Extended RAS Mutation Testing in Colorectal Cancer Predicts EGFR MoAb Response
Treatment with anti-EGFR monoclonal antiboday should only be considered in metastatic colorectal cancer without RAS mutations.
Treatment with anti-epidermal growth factor receptor (EGFR) monoclonal antiboday (MoAb) should only be considered in patients with metastatic colorectal cancer (mCRC) whose tumors lack RAS mutations, according to an American Society of Clinical Oncology Provisional Clinical Opinion update.1
Recent phase 2 and 3 trials have indicated that patients with mCRC whose tumors harbor the RAS mutations in exons 2 (codons 12 and 13), 3 (codons 59 and 61), and 3 (codons 117 and 146) are not likely to benefit from treatment with EGFR MoAbs when used as monotherapy or combination therapy.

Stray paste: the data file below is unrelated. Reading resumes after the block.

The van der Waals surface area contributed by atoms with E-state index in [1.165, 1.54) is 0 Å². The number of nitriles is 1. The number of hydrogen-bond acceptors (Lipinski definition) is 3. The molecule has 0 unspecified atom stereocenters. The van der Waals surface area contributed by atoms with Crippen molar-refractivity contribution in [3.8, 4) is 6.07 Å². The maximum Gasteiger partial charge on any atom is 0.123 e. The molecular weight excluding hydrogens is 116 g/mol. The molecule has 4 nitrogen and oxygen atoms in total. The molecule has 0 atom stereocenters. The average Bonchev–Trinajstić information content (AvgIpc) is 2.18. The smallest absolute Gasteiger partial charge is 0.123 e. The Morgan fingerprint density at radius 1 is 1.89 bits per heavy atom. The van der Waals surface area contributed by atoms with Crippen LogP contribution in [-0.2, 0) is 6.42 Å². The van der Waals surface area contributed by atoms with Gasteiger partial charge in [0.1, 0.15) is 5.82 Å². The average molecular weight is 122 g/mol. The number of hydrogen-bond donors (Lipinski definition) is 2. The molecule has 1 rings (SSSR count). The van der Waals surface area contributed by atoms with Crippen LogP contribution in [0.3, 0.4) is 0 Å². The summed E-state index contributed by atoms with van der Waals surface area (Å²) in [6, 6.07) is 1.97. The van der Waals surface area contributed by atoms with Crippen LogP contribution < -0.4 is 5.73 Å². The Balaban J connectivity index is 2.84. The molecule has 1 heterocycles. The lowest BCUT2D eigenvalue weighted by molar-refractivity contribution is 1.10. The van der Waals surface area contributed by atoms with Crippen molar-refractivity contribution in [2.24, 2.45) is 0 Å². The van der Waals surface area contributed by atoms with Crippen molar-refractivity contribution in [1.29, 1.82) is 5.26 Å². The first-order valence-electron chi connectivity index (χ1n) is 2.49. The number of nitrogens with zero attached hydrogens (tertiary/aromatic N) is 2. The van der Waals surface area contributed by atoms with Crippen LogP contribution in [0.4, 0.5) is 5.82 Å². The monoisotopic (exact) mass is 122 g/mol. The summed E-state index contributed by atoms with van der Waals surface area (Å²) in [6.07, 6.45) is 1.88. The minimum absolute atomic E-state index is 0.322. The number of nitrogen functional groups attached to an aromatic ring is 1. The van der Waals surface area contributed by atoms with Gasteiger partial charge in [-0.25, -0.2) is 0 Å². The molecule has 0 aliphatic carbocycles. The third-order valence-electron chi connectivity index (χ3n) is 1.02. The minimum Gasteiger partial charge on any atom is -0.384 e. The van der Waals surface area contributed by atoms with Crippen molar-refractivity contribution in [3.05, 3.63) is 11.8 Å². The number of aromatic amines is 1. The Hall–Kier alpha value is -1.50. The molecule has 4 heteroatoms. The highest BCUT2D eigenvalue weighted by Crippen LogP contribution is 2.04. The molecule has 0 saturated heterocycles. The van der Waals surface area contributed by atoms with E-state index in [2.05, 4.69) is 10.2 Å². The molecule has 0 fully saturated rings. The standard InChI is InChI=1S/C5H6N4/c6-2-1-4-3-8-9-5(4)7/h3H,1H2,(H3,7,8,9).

Given these results, researchers analyzed 11 systematic reviews with meta-analysis, two retrospective analyses, and two health technology assessments based on a systematic review.
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Outcomes for patients with mCRC with no mutation detected or presence of mutation in additional exons in KRAS and NRAS were evaluated.
Researchers concluded that all patients with mCRC who are candidates for therapy with EGFR MoAbs should have their tumor tested in a Clinical Laboriatory Improvement Amendments-certified laboratory for KRAS and NRAS mutations.
- Allegra CJ, Rumble BR, Hamilton SR, et al. Extended RAS gene mutation testing in metastatic colorectal carcinoma to predict response to anti-epidermal growth factor receptor monoclonal antibody therapy: American Society of Clinical Oncology Provisional Clinical Opinion Update 2015. [published online ahead of print on October 5, 2015]. J Clin Oncol. doi: 10.1200/JCO.2015.63.9674.